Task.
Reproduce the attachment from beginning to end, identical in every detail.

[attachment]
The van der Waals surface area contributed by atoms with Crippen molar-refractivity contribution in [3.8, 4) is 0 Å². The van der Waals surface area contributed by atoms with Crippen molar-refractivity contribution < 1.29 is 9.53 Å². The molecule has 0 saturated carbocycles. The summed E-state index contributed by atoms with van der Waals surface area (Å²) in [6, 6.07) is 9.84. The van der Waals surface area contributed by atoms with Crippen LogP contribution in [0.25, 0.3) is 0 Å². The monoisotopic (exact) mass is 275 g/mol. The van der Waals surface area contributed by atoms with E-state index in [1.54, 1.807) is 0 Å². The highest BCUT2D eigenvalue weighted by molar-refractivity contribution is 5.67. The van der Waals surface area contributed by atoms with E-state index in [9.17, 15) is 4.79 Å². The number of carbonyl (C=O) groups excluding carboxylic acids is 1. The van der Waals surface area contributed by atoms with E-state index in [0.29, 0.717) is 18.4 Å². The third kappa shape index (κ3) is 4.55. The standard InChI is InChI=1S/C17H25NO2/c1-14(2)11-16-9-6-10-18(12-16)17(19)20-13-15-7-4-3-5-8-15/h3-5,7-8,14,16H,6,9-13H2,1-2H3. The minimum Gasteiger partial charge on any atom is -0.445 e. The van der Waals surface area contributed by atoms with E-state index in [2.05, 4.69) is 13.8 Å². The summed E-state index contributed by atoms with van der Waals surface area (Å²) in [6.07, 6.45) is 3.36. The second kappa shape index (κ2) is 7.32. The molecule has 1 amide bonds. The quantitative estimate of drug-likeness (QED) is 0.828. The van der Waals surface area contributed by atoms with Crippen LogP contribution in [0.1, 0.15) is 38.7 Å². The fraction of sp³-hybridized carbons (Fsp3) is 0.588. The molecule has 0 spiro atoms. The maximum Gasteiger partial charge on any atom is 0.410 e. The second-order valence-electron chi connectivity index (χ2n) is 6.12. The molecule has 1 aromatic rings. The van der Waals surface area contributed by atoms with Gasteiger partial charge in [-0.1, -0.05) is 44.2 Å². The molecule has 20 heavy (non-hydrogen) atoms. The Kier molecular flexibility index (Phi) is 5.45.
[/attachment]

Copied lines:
The van der Waals surface area contributed by atoms with Crippen molar-refractivity contribution in [3.8, 4) is 0 Å². The van der Waals surface area contributed by atoms with Crippen molar-refractivity contribution < 1.29 is 9.53 Å². The molecule has 0 saturated carbocycles. The summed E-state index contributed by atoms with van der Waals surface area (Å²) in [6, 6.07) is 9.84. The van der Waals surface area contributed by atoms with Crippen LogP contribution in [0.25, 0.3) is 0 Å². The monoisotopic (exact) mass is 275 g/mol. The van der Waals surface area contributed by atoms with E-state index in [1.54, 1.807) is 0 Å². The highest BCUT2D eigenvalue weighted by molar-refractivity contribution is 5.67. The van der Waals surface area contributed by atoms with E-state index in [9.17, 15) is 4.79 Å². The number of carbonyl (C=O) groups excluding carboxylic acids is 1. The van der Waals surface area contributed by atoms with E-state index in [0.29, 0.717) is 18.4 Å². The third kappa shape index (κ3) is 4.55. The standard InChI is InChI=1S/C17H25NO2/c1-14(2)11-16-9-6-10-18(12-16)17(19)20-13-15-7-4-3-5-8-15/h3-5,7-8,14,16H,6,9-13H2,1-2H3. The minimum Gasteiger partial charge on any atom is -0.445 e. The van der Waals surface area contributed by atoms with E-state index in [2.05, 4.69) is 13.8 Å². The summed E-state index contributed by atoms with van der Waals surface area (Å²) in [6.07, 6.45) is 3.36. The second kappa shape index (κ2) is 7.32. The molecule has 1 amide bonds. The quantitative estimate of drug-likeness (QED) is 0.828. The van der Waals surface area contributed by atoms with Crippen LogP contribution in [0.1, 0.15) is 38.7 Å². The fraction of sp³-hybridized carbons (Fsp3) is 0.588. The molecule has 0 spiro atoms. The maximum Gasteiger partial charge on any atom is 0.410 e. The second-order valence-electron chi connectivity index (χ2n) is 6.12. The molecule has 1 aromatic rings. The van der Waals surface area contributed by atoms with Gasteiger partial charge in [-0.1, -0.05) is 44.2 Å². The molecule has 20 heavy (non-hydrogen) atoms. The Kier molecular flexibility index (Phi) is 5.45.